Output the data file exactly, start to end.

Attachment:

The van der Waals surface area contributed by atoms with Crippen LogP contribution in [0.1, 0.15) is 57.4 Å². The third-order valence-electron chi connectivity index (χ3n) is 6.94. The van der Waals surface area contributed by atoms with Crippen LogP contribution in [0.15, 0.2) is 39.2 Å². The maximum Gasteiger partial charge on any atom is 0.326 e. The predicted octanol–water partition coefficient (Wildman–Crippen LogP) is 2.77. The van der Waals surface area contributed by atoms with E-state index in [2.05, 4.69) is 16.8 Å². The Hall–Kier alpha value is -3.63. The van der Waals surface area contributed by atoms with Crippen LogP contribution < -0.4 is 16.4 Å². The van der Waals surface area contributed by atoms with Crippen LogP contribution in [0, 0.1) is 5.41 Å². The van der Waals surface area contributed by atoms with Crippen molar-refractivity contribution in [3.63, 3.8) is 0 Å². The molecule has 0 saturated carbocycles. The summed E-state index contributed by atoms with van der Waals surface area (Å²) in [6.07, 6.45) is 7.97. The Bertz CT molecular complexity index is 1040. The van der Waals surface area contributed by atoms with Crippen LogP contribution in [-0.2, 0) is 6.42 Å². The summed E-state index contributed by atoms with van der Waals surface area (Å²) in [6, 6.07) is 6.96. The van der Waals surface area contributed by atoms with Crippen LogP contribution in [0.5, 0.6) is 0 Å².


The van der Waals surface area contributed by atoms with Crippen LogP contribution in [0.1, 0.15) is 57.4 Å². The third-order valence-electron chi connectivity index (χ3n) is 6.94. The van der Waals surface area contributed by atoms with Crippen LogP contribution in [0.15, 0.2) is 39.2 Å². The maximum Gasteiger partial charge on any atom is 0.326 e. The predicted octanol–water partition coefficient (Wildman–Crippen LogP) is 2.77. The van der Waals surface area contributed by atoms with E-state index in [2.05, 4.69) is 16.8 Å². The Hall–Kier alpha value is -3.63. The van der Waals surface area contributed by atoms with Crippen LogP contribution < -0.4 is 16.4 Å². The van der Waals surface area contributed by atoms with Crippen LogP contribution in [0, 0.1) is 5.41 Å². The van der Waals surface area contributed by atoms with Crippen molar-refractivity contribution in [3.63, 3.8) is 0 Å². The molecule has 0 saturated carbocycles. The summed E-state index contributed by atoms with van der Waals surface area (Å²) in [6.07, 6.45) is 7.97. The Bertz CT molecular complexity index is 1040. The van der Waals surface area contributed by atoms with Crippen LogP contribution in [-0.2, 0) is 6.42 Å². The summed E-state index contributed by atoms with van der Waals surface area (Å²) in [6, 6.07) is 6.96. The van der Waals surface area contributed by atoms with Crippen LogP contribution in [0.5, 0.6) is 0 Å².